External Organisations

  • Danish Nature Agency, Denmark
  • Aarhus University, Denmark
  • Geological Survey of Denmark and Greenland, Denmark

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The overall project objective is to restore a rare marine habitat at a strategically important locality (Læsø Trindel) with the purpose of conservation of marine biodiversity.

The more specific objectives include:
- Stabilization and restoration of a cave-forming stone reef to favorable conservation status.
- Conservation and proper management of a reef donor area (larval dispersal) for the oxygen depleted inner Danish waters.
- Implementation through dissemination and cross-sectoral co-operation among authorities and local stakeholders.

Offshore boulder reefs have a high biodiversity and are a biologically important reef type at national and European level. At national levels these reef types are rare and Læsø Trindel constitutes one of 51 reef areas included in the Danish Natura 2000 network. In Denmark, shallow water boulder reefs have been extensively exploited for about a century, targeted for their easily accessible large boulders for constructing sea defenses and harbor jetties. A cautious estimate is that at least 34 km2 of boulders from predominantly shallow cavernous reefs have been extracted from Danish waters and national monitoring programs indicate that only around 5 ha of the total original cavernous reefs have been left untouched.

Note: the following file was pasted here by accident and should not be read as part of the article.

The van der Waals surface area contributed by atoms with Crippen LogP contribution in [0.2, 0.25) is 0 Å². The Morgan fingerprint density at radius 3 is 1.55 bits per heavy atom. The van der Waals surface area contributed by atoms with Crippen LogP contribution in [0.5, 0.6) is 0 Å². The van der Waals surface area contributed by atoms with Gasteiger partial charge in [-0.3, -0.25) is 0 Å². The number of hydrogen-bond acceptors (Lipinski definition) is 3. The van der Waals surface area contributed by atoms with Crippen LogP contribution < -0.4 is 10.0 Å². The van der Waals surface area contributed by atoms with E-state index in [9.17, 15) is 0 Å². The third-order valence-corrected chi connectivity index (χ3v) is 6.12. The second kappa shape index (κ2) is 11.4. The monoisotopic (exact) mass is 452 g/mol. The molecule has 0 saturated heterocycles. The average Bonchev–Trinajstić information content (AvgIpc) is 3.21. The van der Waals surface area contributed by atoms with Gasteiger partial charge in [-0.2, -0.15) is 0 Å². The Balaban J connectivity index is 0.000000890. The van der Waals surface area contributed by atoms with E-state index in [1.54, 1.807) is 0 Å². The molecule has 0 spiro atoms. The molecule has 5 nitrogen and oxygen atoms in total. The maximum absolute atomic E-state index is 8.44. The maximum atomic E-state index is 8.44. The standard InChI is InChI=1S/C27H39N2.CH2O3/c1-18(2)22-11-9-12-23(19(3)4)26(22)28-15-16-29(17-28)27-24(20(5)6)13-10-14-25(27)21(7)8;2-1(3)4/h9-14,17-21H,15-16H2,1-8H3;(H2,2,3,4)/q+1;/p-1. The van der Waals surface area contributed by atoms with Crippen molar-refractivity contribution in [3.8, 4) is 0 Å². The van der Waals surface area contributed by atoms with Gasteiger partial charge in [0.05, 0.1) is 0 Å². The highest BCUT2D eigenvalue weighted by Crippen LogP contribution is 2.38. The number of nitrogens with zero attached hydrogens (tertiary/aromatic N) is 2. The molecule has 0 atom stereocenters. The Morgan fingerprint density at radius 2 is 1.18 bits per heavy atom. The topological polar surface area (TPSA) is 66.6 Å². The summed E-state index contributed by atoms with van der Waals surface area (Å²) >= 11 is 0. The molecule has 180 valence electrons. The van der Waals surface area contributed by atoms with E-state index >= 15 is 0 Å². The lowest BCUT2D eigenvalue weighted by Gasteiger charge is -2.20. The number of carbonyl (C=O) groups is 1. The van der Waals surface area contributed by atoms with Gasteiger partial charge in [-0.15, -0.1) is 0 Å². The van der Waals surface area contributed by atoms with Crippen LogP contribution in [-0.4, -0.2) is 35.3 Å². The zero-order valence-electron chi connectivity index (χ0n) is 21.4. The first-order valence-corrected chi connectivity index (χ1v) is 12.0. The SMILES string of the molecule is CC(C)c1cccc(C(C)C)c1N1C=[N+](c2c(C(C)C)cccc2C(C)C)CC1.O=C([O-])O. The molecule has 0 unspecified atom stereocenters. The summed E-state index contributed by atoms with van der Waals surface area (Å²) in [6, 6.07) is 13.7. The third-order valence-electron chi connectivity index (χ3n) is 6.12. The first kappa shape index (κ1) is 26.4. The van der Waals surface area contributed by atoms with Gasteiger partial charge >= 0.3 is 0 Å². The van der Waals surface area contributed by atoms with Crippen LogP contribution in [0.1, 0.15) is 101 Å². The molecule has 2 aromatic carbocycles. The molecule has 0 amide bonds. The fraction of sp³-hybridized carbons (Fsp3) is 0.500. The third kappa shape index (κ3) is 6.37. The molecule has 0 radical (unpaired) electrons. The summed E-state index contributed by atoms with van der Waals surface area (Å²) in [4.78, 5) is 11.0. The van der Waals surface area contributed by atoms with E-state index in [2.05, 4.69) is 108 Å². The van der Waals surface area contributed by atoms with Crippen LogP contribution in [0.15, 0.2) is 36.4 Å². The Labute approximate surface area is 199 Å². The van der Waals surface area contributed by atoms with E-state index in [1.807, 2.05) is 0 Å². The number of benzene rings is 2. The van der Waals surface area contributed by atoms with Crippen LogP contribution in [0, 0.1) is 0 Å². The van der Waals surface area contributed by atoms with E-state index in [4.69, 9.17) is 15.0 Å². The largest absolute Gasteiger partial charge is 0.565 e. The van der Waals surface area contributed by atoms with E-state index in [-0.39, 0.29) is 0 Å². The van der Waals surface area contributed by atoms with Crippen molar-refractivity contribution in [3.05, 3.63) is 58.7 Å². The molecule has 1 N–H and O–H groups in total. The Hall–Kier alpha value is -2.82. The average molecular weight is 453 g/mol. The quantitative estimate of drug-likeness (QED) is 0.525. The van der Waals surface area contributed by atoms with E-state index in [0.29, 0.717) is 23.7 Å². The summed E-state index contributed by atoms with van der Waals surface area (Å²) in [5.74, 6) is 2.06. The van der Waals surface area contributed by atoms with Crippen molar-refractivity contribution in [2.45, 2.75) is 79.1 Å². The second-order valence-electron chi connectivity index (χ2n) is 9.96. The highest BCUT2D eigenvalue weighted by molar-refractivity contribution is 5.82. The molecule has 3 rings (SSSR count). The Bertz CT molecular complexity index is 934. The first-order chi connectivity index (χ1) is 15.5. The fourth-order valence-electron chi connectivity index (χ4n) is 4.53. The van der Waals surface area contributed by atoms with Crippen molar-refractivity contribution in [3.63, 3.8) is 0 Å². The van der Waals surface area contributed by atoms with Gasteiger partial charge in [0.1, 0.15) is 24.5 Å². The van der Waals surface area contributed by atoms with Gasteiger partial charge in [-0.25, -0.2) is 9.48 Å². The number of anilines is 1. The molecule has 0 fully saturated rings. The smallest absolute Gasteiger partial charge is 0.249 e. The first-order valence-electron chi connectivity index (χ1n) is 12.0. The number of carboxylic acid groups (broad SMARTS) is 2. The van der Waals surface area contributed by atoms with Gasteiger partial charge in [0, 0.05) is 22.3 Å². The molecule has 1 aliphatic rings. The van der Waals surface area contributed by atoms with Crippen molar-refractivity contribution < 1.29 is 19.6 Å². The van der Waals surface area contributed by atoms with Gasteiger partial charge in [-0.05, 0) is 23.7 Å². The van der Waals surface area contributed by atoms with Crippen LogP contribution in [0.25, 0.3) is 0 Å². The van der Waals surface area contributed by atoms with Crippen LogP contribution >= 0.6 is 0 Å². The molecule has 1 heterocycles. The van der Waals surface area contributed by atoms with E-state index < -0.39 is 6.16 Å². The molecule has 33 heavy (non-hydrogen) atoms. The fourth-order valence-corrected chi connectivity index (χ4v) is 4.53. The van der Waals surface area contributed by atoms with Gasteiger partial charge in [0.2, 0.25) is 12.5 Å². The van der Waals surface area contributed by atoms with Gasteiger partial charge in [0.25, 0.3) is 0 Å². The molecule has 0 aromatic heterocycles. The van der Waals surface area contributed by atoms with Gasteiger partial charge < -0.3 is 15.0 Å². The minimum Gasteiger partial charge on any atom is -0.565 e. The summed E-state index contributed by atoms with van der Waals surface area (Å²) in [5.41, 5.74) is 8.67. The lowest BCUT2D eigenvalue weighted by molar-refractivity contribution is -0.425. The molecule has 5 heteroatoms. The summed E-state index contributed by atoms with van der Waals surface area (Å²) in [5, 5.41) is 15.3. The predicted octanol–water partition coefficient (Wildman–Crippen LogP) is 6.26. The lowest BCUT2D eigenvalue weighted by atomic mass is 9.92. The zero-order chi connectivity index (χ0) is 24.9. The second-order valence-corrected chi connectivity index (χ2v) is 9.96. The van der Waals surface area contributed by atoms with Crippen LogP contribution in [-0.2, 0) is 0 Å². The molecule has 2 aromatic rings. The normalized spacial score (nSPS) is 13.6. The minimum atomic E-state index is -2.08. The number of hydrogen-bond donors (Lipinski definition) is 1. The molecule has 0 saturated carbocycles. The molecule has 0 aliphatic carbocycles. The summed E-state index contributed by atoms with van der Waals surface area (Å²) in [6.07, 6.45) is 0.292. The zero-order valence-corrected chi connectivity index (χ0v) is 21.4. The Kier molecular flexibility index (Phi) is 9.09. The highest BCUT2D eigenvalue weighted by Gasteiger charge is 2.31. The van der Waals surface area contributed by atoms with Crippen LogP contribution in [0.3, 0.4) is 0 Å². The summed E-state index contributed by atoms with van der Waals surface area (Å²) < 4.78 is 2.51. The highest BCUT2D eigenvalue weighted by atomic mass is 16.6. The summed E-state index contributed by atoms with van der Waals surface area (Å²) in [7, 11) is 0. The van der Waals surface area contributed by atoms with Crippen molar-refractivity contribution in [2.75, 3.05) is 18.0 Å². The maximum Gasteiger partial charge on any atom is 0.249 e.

The field experimental work is based on baseline surveys to be followed up by a survey 4 years after the deployment of the boulders; i.e. a “Before – After” approach. One role that DTU Aqua had in the project was to participate in the design of the restoration together with the other project partners. Based on the results from the multi-beam echo-sounder survey of the area conducted by GEUS in 2005, the reef restoration design was developed through several meetings between engineers and biologists/ecologists. DTU Aqua’s main role in the project, however, is to document the ecology and biodiversity status of Læsø Trindel with focus on fish and shellfish assemblages before and after the restoration. This work is carried out in close collaboration with Aarhus University (NERI) who is responsible for monitoring bottom fauna and flora. The baseline study has been carried out in 2007, just before the deployment of the boulders that should stabilize the remains of the original reef and restore its earlier shallow-water cavernous reef function. In 2012 the area will be revisited using the same methodology and sampling program as in the baseline study.

Apart from the above mentioned various sub-contractors and stakeholders are project partners.

The project is coordinated by Danish Nature Agency.


  • Research areas: Marine Habitats & Observation Technology
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